Ranking the 5 Best Songs on Bob Dylan’s Masterpiece Double Album ‘Blonde on Blonde’

The thrilling peak to which Bob Dylan had been rising throughout the early part of the ’60s undoubtedly occurred with Blonde on Blonde, released in 1966. Dylan combined some of the wild, electric rock that he had perfected on his previous two records with a series of elegant ballads that found him reaching new levels of confessional eloquence.

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Fourteen songs comprise the two LPs. We’ve gone out on a serious limb and chosen what we believe are the five best. See if you agree.

5. “Absolutely Sweet Marie”

Blonde on Blonde often gets lumped in with the raucous Dylan-goes-electric period, but that’s not all that accurate an assessment. The album actually often has more in common with country music than rock. But “Absolutely Sweet Marie” is one of the songs on the record where the tempo is juiced up and the players go at it with abandon (especially Dylan himself on harmonica). Some all-time great one-liners can be found within this song, but, like a lot of the best tracks on this album, it’s ultimately driven by hurt and disappointment.

4. “One of Us Must Know (Sooner or Later)”

Dylan enlisted some of the finest session players in the land on this record. (Nashville and New York, where the album was recorded, were great places to find them). On “One of Us Must Know (Sooner or Later),” the stunning piano work of Paul Griffin pushes a song that’s great on paper to another dimension, as his playing dovetails with the urgency of Dylan’s messaging. The narrator desperately wants to get to a place of serenity in the wake of a breakup, and hopes his ex will too, but each seems too wounded to make that leap.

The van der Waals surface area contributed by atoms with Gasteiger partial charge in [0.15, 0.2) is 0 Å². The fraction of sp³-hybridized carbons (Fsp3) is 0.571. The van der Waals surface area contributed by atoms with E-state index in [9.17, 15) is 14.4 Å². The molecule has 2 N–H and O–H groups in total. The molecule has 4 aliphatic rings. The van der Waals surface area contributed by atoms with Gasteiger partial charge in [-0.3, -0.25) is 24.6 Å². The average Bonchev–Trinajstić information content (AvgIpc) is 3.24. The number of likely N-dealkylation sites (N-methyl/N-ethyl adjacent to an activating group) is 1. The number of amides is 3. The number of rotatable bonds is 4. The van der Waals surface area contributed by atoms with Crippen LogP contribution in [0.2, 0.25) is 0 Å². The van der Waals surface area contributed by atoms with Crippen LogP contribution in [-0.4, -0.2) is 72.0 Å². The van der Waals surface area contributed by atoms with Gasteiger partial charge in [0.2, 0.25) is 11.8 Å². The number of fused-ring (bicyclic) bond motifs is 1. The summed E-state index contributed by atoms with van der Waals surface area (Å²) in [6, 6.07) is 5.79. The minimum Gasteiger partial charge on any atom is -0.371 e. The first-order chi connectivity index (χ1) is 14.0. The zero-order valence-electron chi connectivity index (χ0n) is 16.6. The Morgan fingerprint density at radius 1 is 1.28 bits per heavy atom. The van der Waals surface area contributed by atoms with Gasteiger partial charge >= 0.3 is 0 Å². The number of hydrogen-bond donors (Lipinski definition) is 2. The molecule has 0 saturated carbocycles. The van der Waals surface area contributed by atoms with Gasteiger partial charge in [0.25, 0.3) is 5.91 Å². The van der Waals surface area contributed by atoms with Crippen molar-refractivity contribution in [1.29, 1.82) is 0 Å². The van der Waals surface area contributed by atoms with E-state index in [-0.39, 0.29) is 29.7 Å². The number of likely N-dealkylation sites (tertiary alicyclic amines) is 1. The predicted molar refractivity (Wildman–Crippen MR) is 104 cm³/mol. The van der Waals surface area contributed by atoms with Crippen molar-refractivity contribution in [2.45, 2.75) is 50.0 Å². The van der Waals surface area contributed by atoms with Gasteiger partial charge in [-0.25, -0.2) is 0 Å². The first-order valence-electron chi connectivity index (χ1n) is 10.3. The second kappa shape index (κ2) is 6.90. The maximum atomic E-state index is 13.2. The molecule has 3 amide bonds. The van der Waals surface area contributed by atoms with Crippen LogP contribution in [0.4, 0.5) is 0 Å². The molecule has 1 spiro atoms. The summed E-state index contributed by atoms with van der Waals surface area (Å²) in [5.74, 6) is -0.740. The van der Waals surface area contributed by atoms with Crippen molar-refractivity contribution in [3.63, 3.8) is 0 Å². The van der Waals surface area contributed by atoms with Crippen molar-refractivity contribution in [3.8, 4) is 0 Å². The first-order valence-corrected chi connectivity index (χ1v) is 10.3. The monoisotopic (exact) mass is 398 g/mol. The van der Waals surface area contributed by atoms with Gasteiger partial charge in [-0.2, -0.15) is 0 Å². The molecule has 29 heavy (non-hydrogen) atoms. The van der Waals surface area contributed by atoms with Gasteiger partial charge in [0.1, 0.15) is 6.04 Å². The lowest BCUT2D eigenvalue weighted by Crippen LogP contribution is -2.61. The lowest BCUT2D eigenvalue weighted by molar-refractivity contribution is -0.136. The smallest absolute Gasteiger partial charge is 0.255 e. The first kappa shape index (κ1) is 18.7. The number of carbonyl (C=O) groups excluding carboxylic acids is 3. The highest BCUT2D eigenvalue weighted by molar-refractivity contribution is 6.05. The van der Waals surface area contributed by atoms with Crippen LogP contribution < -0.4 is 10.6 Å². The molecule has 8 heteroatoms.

3. “Just Like a Woman”

Dylan has taken grief over the years for some of the phrasing in the choruses, with some folks feeling that the lines about what a woman embodies are sexist. But that overlooks the fact it’s the narrator who has hit rock bottom at the end of this relationship. He knows that it’s ending, but it’s because of his own failings. The lines in the final verse about the wistful nature of a future meeting between the two evoke deep wells of feeling. Let’s also shout out the beauty of this arrangement, with every instrument doing just enough to accentuate the arc of the narrative.

2. “Visions of Johanna”

Here’s another track from Blonde on Blonde where the instrumentalists manage to create magic, even as they know to stay out of the way of the lyrics so that they can make their proper impact. That allows Dylan enough space to paint this surreal tableau, with imagery that’s showy and yet never distracting and always serving the greater purpose. Of course, most of the song is the narrator’s attempt to drag his thoughts to somewhere benign and even fun. It’s a far better alternative than dealing with the heartbreak over Johanna’s departure.

1. “Sad-Eyed Lady of the Lowlands”

Dylan used the entire final side of the double album to speak of his love for his wife Sara. There’s something gallant and epic about the music, about how it keeps sauntering forward alongside the singer as he makes his pleas. As Dylan keeps coming up with new traits about this woman he’s celebrating, you expect him to make some final, decisive point, until you realize the pile-up is the point. There is no end to the reasons he loves her. As he sits by her gate waiting for her answer, we realize that we’ve just heard one of the great love songs of all time.

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Photo by Michael Ochs Archives/Getty Images

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